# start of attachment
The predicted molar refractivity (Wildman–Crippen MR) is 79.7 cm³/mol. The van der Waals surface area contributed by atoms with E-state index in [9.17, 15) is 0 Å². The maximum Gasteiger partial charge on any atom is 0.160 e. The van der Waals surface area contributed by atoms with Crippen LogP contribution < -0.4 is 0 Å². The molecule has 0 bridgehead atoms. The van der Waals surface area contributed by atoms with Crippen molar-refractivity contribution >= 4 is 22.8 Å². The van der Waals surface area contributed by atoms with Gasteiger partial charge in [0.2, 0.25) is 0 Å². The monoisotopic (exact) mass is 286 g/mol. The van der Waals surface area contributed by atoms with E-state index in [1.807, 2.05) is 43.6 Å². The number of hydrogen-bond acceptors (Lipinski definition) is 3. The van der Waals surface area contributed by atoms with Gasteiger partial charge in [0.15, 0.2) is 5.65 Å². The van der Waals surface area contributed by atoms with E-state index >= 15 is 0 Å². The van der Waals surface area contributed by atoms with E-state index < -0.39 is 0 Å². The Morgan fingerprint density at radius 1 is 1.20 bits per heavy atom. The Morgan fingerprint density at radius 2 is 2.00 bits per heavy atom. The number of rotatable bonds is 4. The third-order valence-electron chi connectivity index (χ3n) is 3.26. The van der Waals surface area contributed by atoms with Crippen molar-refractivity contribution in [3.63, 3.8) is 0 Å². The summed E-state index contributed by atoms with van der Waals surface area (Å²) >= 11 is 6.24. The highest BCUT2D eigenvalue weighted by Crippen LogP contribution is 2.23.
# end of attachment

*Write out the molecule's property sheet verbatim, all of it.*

The predicted molar refractivity (Wildman–Crippen MR) is 79.7 cm³/mol. The van der Waals surface area contributed by atoms with E-state index in [9.17, 15) is 0 Å². The maximum Gasteiger partial charge on any atom is 0.160 e. The van der Waals surface area contributed by atoms with Crippen LogP contribution < -0.4 is 0 Å². The molecule has 0 bridgehead atoms. The van der Waals surface area contributed by atoms with Crippen molar-refractivity contribution >= 4 is 22.8 Å². The van der Waals surface area contributed by atoms with Gasteiger partial charge in [0.2, 0.25) is 0 Å². The monoisotopic (exact) mass is 286 g/mol. The van der Waals surface area contributed by atoms with E-state index in [1.807, 2.05) is 43.6 Å². The number of hydrogen-bond acceptors (Lipinski definition) is 3. The van der Waals surface area contributed by atoms with Gasteiger partial charge in [0.15, 0.2) is 5.65 Å². The van der Waals surface area contributed by atoms with E-state index >= 15 is 0 Å². The van der Waals surface area contributed by atoms with E-state index < -0.39 is 0 Å². The Morgan fingerprint density at radius 1 is 1.20 bits per heavy atom. The Morgan fingerprint density at radius 2 is 2.00 bits per heavy atom. The number of rotatable bonds is 4. The third-order valence-electron chi connectivity index (χ3n) is 3.26. The van der Waals surface area contributed by atoms with Crippen molar-refractivity contribution in [3.63, 3.8) is 0 Å². The summed E-state index contributed by atoms with van der Waals surface area (Å²) >= 11 is 6.24. The highest BCUT2D eigenvalue weighted by Crippen LogP contribution is 2.23.